Niagara Falls has been transformed into a partially frozen winter wonderland thanks to the recent wave of sub-zero temperatures that gripped the region.
The magical scene was captured in a series of jaw-dropping photographs that show frozen mist and ice sheets blanketing parts of the iconic tourist destination on the border of New York State and Ontario, in Canada.
The frigid spectacle formed as wintry weather blew over the northeast over the weekend, bringing freezing temperatures and a deadly blizzard to Buffalo, New York – about 25 miles south of Niagara Falls .
But while parts of the falls were frozen, they almost never freeze completely due to the sheer volume of water gushing out – combined with the constant movement of the raging liquid.
According to Niagara Falls New York State Park, 3,160 tons of water flow over Niagara Falls every second. It falls at a speed of 32 feet per second.
In fact, a total freeze is nearly impossible, according to the Niagara Falls USA Tourism website.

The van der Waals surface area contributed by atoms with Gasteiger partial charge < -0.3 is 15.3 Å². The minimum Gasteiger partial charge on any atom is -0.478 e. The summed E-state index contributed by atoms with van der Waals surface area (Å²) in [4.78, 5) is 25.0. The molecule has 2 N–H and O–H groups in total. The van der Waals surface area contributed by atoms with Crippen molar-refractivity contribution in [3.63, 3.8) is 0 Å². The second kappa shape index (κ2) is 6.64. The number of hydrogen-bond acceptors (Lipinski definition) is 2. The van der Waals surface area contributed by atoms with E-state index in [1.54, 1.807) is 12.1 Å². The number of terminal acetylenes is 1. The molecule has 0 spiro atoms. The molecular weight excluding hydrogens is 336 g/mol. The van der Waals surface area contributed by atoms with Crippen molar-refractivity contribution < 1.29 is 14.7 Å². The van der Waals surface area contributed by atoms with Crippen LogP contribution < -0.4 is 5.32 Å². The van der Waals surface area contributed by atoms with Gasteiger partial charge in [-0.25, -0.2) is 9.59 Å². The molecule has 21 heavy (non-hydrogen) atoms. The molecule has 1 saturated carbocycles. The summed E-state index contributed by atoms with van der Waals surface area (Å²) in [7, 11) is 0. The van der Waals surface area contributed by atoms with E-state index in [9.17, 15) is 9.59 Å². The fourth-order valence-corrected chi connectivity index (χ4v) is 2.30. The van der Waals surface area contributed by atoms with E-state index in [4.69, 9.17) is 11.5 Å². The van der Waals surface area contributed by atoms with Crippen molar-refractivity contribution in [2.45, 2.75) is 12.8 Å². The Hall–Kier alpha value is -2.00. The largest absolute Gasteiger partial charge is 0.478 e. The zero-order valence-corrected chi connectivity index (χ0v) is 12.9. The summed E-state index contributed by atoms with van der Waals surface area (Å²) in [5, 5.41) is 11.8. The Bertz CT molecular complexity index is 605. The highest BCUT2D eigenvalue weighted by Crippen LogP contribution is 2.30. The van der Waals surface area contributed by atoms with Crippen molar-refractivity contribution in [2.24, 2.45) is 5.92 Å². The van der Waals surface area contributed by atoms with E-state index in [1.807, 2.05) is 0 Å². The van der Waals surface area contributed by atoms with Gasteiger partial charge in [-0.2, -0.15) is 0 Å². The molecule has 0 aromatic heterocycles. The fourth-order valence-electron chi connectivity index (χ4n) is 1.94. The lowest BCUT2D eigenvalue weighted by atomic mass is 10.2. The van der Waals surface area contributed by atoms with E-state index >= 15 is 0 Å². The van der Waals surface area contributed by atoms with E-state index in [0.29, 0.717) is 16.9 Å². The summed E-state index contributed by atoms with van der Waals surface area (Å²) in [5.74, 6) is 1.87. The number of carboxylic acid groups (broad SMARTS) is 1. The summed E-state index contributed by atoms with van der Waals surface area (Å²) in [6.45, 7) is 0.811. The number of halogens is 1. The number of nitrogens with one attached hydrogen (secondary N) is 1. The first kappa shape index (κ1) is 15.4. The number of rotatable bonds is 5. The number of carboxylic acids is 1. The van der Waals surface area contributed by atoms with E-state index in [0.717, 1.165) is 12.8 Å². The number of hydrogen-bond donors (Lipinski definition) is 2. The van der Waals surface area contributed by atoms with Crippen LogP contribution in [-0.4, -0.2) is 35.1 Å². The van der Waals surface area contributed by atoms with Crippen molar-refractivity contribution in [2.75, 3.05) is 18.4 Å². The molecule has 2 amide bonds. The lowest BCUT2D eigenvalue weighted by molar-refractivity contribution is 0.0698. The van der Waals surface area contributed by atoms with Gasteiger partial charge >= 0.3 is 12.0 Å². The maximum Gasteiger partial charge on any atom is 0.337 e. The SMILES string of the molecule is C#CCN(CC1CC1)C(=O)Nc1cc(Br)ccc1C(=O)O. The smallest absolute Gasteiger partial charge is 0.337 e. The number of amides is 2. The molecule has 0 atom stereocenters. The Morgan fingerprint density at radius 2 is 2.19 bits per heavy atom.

The US side of the falls has reached freezing point five times in history when ice blocked the flow of water further up the river, creating a dam and reducing the volume of water, according to the site.
In 1964, steel ice booms were installed to prevent large ice piles.
Instead, the magical frozen appearance of the falls is caused by surface water and mist turning to ice, covering the observation decks and creating collections of ice that gather at the base of the falls.
During particularly cold winters, ice and snow typically form on the portion of the Niagara River at the base of the falls, creating an “ice bridge.”
Until 1912, tourists and locals crossed the river via the ice bridge to get a unique view of the falls from below, right at the base of the waterfall.
People would open small pop-up shacks on the ice bridge, where they would sell everything from Niagara Falls souvenirs to contraband whisky, the Niagara Falls Canada tourism site says.
Authorities banned walking on the ice bridge after three people died when the ice broke away on February 4, 1912, and threw them into the Niagara River.
The ice bridge returns most winters due to the colder northern climate.